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New Delhi: Bihar chief minister Nitish Kumar on Monday, May 16, asserted that “it will not take long” before work began on a state-level caste-based census, which he had agreed to after the inability expressed by the Union government to conduct the same on a national level.
Talking to reporters here, the chief minister said he had also made this known to the leader of the opposition Tejashwi Yadav who met him last week to discuss the issue.
“Zyada der nahin lagega (it will not take long)…We will convene an all-party meeting where representatives can give their suggestions. It will be followed by a cabinet approval. Modalities like how many officials to deploy, etc., will also be worked out,” said Kumar.
The Janata Dal (United) leader said the proposed all-party meeting could have taken place earlier but for “other engagements like elections which kept all busy”.
“Humne unko bata diya hai (I have told him),” said Kumar when asked about the meeting he had with Yadav, his former deputy, who had been alleging procrastination on the issue.
The Union government has said it will not be able to conduct a headcount of castes other than Dalits and tribals as part of the census, notwithstanding strong demand for the same from political parties in Bihar where resolutions have been twice passed, unanimously, by the state legislature.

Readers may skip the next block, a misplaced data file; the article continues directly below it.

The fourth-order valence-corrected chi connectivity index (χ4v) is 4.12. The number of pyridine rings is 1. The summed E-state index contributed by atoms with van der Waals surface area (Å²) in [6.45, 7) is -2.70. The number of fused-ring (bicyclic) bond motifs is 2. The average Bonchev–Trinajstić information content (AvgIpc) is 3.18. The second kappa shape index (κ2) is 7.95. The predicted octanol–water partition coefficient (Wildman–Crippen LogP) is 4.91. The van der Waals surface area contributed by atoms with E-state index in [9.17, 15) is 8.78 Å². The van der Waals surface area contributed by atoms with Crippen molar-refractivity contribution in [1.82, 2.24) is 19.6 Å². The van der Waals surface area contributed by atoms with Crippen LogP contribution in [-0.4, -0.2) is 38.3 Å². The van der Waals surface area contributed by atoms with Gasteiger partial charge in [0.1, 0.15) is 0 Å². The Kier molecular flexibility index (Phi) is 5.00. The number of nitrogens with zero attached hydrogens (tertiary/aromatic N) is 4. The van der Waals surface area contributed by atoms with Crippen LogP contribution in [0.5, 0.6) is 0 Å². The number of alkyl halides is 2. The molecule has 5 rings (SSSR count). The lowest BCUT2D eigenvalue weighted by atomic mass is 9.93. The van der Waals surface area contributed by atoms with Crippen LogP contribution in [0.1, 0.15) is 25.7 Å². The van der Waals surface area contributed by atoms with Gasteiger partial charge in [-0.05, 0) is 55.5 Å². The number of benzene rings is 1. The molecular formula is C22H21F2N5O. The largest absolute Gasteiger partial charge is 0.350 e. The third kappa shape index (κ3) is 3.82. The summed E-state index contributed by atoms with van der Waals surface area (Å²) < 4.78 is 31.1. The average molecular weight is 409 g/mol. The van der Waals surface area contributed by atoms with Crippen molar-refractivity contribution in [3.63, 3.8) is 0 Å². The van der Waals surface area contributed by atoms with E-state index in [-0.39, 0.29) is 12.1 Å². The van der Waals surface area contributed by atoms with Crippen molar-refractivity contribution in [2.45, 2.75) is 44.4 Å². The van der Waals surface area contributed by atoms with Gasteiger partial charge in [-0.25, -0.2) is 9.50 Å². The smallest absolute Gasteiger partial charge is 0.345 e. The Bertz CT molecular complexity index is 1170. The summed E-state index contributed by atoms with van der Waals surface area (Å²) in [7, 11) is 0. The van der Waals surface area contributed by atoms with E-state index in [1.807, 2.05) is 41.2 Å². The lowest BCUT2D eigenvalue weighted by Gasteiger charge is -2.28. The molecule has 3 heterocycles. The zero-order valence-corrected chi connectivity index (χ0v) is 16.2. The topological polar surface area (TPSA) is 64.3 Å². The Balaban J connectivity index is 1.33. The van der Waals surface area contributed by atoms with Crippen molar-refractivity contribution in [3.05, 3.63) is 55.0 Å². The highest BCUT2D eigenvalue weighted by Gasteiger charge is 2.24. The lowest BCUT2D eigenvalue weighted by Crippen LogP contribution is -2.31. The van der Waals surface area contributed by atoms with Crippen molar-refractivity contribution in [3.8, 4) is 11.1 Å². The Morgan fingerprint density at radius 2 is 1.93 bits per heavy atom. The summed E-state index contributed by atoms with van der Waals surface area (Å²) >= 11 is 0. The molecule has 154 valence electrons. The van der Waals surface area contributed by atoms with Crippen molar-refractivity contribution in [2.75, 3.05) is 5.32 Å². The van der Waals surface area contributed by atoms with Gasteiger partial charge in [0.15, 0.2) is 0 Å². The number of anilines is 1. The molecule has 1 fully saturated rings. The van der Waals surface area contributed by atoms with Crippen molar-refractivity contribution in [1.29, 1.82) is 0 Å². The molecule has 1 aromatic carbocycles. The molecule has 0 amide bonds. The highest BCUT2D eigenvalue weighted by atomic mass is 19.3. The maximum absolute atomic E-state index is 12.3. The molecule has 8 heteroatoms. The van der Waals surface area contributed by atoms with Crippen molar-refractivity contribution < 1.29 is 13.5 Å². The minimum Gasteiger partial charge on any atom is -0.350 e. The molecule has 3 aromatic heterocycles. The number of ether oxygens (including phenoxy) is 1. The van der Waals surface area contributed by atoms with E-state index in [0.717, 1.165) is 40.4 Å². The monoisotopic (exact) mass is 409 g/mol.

Bihar’s politics has been dominated by the Other Backward Castes (OBCs), the numerically powerful social group to which both Kumar and Yadav belong and they are of the view that a fresh estimate of the population is necessary to ensure a more effective delivery of targeted welfare.
Notably, Kumar had also met Prime Minister Narendra Modi to press the demand last year, heading an all-party delegation of which Yadav, who belongs to the RJD, was also a part.
Although JD (U) and BJP run an alliance government in the state, they have not seen eye to eye on this. The state BJP initially did support, along with other parties in Bihar, Nitish’s call for enumeration of castes. However, with the Union government ruling out that it would not carry out such an exercise, the state BJP is caught in a bind.
When the matter came up in the Supreme Court last year, the Union government contended that such an exercise was not feasible given that there are too many castes and sub-castes in each state and Union territory making it difficult to classify them. In support of its stance, the Union government cited that the socio-economic caste census conducted by the United Progressive Alliance (UPA) government in 2011 contained too “many discrepancies”. The 2011 socioeconomic data from the census was made public only in 2015, but the caste data was withheld due to “discrepancies”.
While on the surface both the Union government and Nitish Kumar’s party cite administrative reasons to oppose and call for caste census respectively, at a deeper level there are politics involved in the matter.
It is believed that the BJP is wary of allowing caste census, for it may once again resurrect the political fortunes of regional parties such as Janata Dal (United), Rashtriya Janata Dal (RJD), Samajwadi Party (SP), Bahujan Samaj Party (BSP), whose core voters are largely from the OBC community.
(With PTI inputs)